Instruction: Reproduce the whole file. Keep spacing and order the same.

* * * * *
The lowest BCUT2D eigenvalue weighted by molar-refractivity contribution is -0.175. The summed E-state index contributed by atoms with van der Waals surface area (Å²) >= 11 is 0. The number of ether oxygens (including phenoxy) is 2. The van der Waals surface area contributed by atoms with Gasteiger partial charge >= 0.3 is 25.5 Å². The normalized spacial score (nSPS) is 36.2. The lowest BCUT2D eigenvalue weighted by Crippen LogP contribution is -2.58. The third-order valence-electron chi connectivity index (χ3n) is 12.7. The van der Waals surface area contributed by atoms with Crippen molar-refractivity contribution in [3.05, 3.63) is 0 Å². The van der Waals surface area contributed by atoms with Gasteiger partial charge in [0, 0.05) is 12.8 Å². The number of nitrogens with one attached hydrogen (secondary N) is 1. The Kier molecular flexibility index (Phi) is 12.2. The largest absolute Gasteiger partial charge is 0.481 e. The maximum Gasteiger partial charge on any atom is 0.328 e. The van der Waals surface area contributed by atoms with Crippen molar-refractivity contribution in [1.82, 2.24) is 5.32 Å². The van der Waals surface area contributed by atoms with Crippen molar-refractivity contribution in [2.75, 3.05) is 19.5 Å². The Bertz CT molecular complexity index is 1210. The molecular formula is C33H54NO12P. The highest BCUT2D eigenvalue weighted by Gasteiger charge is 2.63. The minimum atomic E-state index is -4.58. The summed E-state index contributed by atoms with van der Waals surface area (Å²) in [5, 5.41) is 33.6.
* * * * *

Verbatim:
The lowest BCUT2D eigenvalue weighted by molar-refractivity contribution is -0.175. The summed E-state index contributed by atoms with van der Waals surface area (Å²) >= 11 is 0. The number of ether oxygens (including phenoxy) is 2. The van der Waals surface area contributed by atoms with Gasteiger partial charge >= 0.3 is 25.5 Å². The normalized spacial score (nSPS) is 36.2. The lowest BCUT2D eigenvalue weighted by Crippen LogP contribution is -2.58. The third-order valence-electron chi connectivity index (χ3n) is 12.7. The van der Waals surface area contributed by atoms with Crippen molar-refractivity contribution in [3.05, 3.63) is 0 Å². The van der Waals surface area contributed by atoms with Gasteiger partial charge in [0, 0.05) is 12.8 Å². The number of nitrogens with one attached hydrogen (secondary N) is 1. The Kier molecular flexibility index (Phi) is 12.2. The largest absolute Gasteiger partial charge is 0.481 e. The maximum Gasteiger partial charge on any atom is 0.328 e. The van der Waals surface area contributed by atoms with Crippen molar-refractivity contribution in [1.82, 2.24) is 5.32 Å². The van der Waals surface area contributed by atoms with Crippen molar-refractivity contribution in [2.75, 3.05) is 19.5 Å². The Bertz CT molecular complexity index is 1210. The molecular formula is C33H54NO12P. The highest BCUT2D eigenvalue weighted by Gasteiger charge is 2.63. The minimum atomic E-state index is -4.58. The summed E-state index contributed by atoms with van der Waals surface area (Å²) in [5, 5.41) is 33.6.